Wrong: Rich people tend to hang on to their money and invest it. The people who spend money, and who drive the economy, buy goods from small businesses and create jobs, are the middle class and the working poor.
Clinton: “Donald thinks that climate change is a hoax perpetrated by the Chinese. I think it’s real.” Trump replied, “I did not. I did not. I do not say that.”
Trump: “The Obama administration, from the time they’ve come in, is over 230 years’ worth of debt, and he’s topped it. He’s doubled it in a course of almost eight years, seven-and-a-half years, to be semi- exact.”
[Concord Coalition executive director Robert] Bixby; Maya MacGuineas, president of the Committee for a Responsible Federal Budget; and Rudolph Penner, a fellow at the Urban Institute and former director of the Congressional Budget Office, told us:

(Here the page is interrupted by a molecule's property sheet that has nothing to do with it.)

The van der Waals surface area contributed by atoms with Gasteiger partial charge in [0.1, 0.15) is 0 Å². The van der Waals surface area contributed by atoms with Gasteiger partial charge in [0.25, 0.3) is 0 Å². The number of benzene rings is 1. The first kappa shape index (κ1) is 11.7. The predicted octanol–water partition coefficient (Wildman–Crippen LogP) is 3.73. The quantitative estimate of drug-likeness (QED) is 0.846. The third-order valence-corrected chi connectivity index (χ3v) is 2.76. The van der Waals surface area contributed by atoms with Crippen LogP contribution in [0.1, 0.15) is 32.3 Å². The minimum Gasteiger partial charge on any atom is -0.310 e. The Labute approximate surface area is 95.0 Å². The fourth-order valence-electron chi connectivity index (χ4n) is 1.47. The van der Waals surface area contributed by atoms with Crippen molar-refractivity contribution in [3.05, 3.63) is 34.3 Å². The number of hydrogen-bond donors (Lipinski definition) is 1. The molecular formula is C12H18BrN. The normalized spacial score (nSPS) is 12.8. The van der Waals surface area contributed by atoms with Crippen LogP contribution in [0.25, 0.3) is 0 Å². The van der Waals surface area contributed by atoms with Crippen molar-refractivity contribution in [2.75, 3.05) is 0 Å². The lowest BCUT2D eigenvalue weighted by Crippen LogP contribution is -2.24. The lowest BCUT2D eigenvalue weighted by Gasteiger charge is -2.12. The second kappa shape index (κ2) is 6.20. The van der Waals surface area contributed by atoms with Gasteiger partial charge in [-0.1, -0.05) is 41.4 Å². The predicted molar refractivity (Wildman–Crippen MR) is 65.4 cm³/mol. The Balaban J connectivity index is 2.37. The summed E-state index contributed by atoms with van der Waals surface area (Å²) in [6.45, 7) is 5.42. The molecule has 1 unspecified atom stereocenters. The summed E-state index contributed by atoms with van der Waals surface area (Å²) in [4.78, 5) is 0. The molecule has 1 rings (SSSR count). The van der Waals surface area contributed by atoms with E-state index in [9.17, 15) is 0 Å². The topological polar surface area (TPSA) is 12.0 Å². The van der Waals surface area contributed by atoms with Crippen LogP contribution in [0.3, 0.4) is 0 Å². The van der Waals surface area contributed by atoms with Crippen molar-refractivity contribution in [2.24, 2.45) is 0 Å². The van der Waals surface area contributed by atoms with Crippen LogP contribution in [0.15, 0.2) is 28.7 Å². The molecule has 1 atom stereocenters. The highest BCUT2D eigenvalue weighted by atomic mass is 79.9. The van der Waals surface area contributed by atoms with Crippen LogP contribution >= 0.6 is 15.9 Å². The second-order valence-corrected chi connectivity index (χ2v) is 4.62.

1. About half of the $19 trillion was amassed before Obama took office in January 2009.
2. Obama took office amid a deep recession, which meant government revenues fell and spending on government programs rose.
“The debt would have exploded certainly during (Obama’s) first term, no matter who was president,” said Bixby.
3. Obama proposed federal budgets, but Congress, including the Republican leadership, ultimately holds the purse strings.
“Attributing the debt to a president doesn’t make sense,” MacGuineas said.
Trump: “See, you’re telling the enemy everything you want to do. No wonder you’ve been fighting ― no wonder you’ve been fighting ISIS your entire adult life.”
Not so much: Clinton is 68 years old. The ISIS, or the self-styled Islamic State, began in 2014.
Clinton: “When I was secretary of state, we actually increased American exports globally 30 percent.”